What does the Court do in South Australia to make an estate claim?
In South Australia, it is the Inheritance (Family Provision) Act 1972 (‘the Act’) that permits certain persons to make a claim on a deceased person’s estate.
The Act says that if an eligible person is ‘left without adequate provision for his proper maintenance, education or advancement in life’ then the Court may make an order for provision out of the deceased’s estate.
But how does the Court do this?
Once it has been determined that a person is entitled to make a claim under the Act the Court will usually undertake a two stage process. The two steps are:
Step 1 – Was the particular person left without adequate provision for his or her proper maintenance, education or advancement in life?
Step 2 – If yes to the first question, what provision should be made out of the estate of the Will-maker (the ‘Testator’) for that person?
The first step involves the Court looking at all of the facts and circumstances of the case and applying those to a legal criterion. It also requires the Court to make a value judgment.[i] This first question is to be decided at the date of death of the Testator.
The second step requires the Court to exercise its discretion, and must be determined at the date of the Court order. The Court will try to consider what a wise and just Testator would have done taking into account all of the circumstances.
The Court seeks to determine the provision that:
[…]a just and wise […Testator…] would have thought it his moral duty to make in the interests of […the applicant…] had he been fully aware of all the relevant circumstances.[ii]
There are two words used in the first step that usually require some analysis. These words are ‘adequate’ and ‘proper’. What is ‘adequate provision’ and what is ‘proper maintenance, education and advancement in life’?
Justice Debelle in a South Australian case from 2007 said:
The word “proper” connotes something different from the word “adequate”. The word “proper” connotes an ethical position as to what allowance should be made. Adequate provision for the proper maintenance of a child is not limited to providing what is sufficient for a basic subsistence or satisfying the mere needs of that child. (Citations omitted)[iii]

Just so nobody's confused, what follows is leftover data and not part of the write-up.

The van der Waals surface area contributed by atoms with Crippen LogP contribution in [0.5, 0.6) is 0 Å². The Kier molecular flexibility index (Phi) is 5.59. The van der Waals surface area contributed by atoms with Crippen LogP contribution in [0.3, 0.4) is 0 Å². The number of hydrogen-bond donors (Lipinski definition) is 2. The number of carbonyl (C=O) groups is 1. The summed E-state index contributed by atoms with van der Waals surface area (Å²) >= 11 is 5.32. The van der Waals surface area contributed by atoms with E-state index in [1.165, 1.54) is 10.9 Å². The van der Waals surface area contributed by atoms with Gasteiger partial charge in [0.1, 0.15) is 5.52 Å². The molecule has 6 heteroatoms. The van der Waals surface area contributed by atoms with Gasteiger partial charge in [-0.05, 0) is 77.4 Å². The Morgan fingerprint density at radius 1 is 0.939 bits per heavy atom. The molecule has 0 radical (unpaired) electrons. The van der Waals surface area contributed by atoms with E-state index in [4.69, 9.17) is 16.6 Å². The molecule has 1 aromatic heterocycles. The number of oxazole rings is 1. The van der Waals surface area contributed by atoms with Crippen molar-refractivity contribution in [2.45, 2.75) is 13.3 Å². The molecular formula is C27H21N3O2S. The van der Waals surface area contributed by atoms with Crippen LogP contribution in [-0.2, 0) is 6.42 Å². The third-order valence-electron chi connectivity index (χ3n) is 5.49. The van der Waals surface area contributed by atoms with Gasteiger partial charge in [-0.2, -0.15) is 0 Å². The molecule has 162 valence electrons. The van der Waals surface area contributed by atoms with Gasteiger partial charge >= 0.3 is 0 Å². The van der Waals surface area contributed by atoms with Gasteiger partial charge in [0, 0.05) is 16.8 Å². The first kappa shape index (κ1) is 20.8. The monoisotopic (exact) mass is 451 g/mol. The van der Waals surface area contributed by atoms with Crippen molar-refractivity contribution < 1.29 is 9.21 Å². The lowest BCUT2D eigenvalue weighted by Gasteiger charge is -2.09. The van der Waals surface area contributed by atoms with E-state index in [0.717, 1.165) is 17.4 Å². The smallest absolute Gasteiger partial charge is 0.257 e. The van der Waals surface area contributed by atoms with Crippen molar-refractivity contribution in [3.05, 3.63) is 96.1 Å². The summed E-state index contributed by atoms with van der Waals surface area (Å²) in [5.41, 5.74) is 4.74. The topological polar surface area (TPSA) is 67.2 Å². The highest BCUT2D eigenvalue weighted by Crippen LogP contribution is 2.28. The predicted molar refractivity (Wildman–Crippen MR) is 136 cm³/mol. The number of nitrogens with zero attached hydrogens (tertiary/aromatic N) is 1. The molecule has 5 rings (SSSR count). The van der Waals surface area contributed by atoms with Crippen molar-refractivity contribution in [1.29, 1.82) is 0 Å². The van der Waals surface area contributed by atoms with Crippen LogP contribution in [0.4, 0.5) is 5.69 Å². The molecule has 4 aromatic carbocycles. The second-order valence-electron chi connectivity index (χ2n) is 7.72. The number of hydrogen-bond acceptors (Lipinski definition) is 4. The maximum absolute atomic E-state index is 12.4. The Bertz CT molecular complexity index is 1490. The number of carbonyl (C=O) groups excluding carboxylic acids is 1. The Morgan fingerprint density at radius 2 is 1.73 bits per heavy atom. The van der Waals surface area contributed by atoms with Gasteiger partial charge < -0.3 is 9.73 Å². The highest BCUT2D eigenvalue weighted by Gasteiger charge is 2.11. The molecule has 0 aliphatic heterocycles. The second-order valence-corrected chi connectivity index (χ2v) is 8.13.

In a case from 1957, the Court said that ‘proper’ means proper in all the circumstances of the case and:
[…]must be considered in the light of all the competing claims upon the bounty of the testator and their relative urgency, the standard of living his family enjoyed in his lifetime, in the case of a child his or her need of education or of assistance in some chosen occupation and the testator’s ability to meet such claims having regard to the size of his fortune.[iv]
It is said that the Court must determine what is adequate and proper from its ‘own general knowledge and experience of current social conditions and standards’.[v] The Court cannot simply rewrite the Will without taking into account all of the relevant circumstances, including the size of the estate, and the age, health and means of all potential claimants and beneficiaries.
If you are not satisfied with a family member’s Will, you should seek legal advice to determine whether you may have been left with adequate provision. We can assist you with all of the steps in making a claim on a deceased person’s estate.
[i] Parker & Ors v Australian Executor Trustees Limited  SASC 64,  per Lovell J.
[ii] In re Allen (Deceased), Allen v Manchester & Anor  NZLR 218.
[iii] Bowyer v Wood & Ors  SASC 327, ’per Debelle J.
[iv] McCosker v McCosker (1957) 97 CLR 566, 571 per Dixon CJ and Williams J.
[v] Goodman v Windeyer (1980) 144 CLR 490, 502.